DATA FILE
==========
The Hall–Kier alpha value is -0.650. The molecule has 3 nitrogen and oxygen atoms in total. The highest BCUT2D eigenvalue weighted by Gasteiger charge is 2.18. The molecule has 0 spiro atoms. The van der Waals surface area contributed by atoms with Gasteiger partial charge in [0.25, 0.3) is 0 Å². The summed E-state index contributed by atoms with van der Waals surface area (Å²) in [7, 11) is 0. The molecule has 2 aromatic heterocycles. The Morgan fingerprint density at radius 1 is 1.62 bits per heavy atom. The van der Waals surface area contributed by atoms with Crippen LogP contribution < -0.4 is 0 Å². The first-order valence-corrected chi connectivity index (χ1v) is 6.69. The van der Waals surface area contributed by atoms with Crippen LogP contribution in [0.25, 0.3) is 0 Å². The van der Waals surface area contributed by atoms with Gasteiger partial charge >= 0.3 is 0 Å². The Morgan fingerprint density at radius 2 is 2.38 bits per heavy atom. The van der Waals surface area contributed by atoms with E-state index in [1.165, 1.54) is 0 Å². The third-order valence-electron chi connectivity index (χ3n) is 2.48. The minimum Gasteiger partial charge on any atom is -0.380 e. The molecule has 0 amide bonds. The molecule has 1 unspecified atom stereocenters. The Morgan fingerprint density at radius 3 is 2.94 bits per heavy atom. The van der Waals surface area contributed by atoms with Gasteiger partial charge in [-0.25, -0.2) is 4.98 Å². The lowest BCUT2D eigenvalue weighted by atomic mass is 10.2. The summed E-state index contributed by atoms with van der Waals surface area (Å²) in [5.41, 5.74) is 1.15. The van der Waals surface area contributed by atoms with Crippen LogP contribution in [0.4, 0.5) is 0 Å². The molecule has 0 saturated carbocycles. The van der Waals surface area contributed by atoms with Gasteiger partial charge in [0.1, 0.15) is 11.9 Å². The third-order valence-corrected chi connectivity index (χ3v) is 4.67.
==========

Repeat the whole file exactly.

The Hall–Kier alpha value is -0.650. The molecule has 3 nitrogen and oxygen atoms in total. The highest BCUT2D eigenvalue weighted by Gasteiger charge is 2.18. The molecule has 0 spiro atoms. The van der Waals surface area contributed by atoms with Gasteiger partial charge in [0.25, 0.3) is 0 Å². The summed E-state index contributed by atoms with van der Waals surface area (Å²) in [7, 11) is 0. The molecule has 2 aromatic heterocycles. The Morgan fingerprint density at radius 1 is 1.62 bits per heavy atom. The van der Waals surface area contributed by atoms with Crippen LogP contribution < -0.4 is 0 Å². The first-order valence-corrected chi connectivity index (χ1v) is 6.69. The van der Waals surface area contributed by atoms with Crippen LogP contribution in [0.25, 0.3) is 0 Å². The van der Waals surface area contributed by atoms with Gasteiger partial charge >= 0.3 is 0 Å². The Morgan fingerprint density at radius 2 is 2.38 bits per heavy atom. The van der Waals surface area contributed by atoms with E-state index in [1.165, 1.54) is 0 Å². The third-order valence-electron chi connectivity index (χ3n) is 2.48. The minimum Gasteiger partial charge on any atom is -0.380 e. The molecule has 0 amide bonds. The molecule has 1 unspecified atom stereocenters. The Morgan fingerprint density at radius 3 is 2.94 bits per heavy atom. The van der Waals surface area contributed by atoms with Gasteiger partial charge in [-0.25, -0.2) is 4.98 Å². The lowest BCUT2D eigenvalue weighted by atomic mass is 10.2. The summed E-state index contributed by atoms with van der Waals surface area (Å²) in [5.41, 5.74) is 1.15. The van der Waals surface area contributed by atoms with Crippen LogP contribution in [0.4, 0.5) is 0 Å². The molecule has 0 saturated carbocycles. The van der Waals surface area contributed by atoms with Gasteiger partial charge in [0.1, 0.15) is 11.9 Å². The third-order valence-corrected chi connectivity index (χ3v) is 4.67.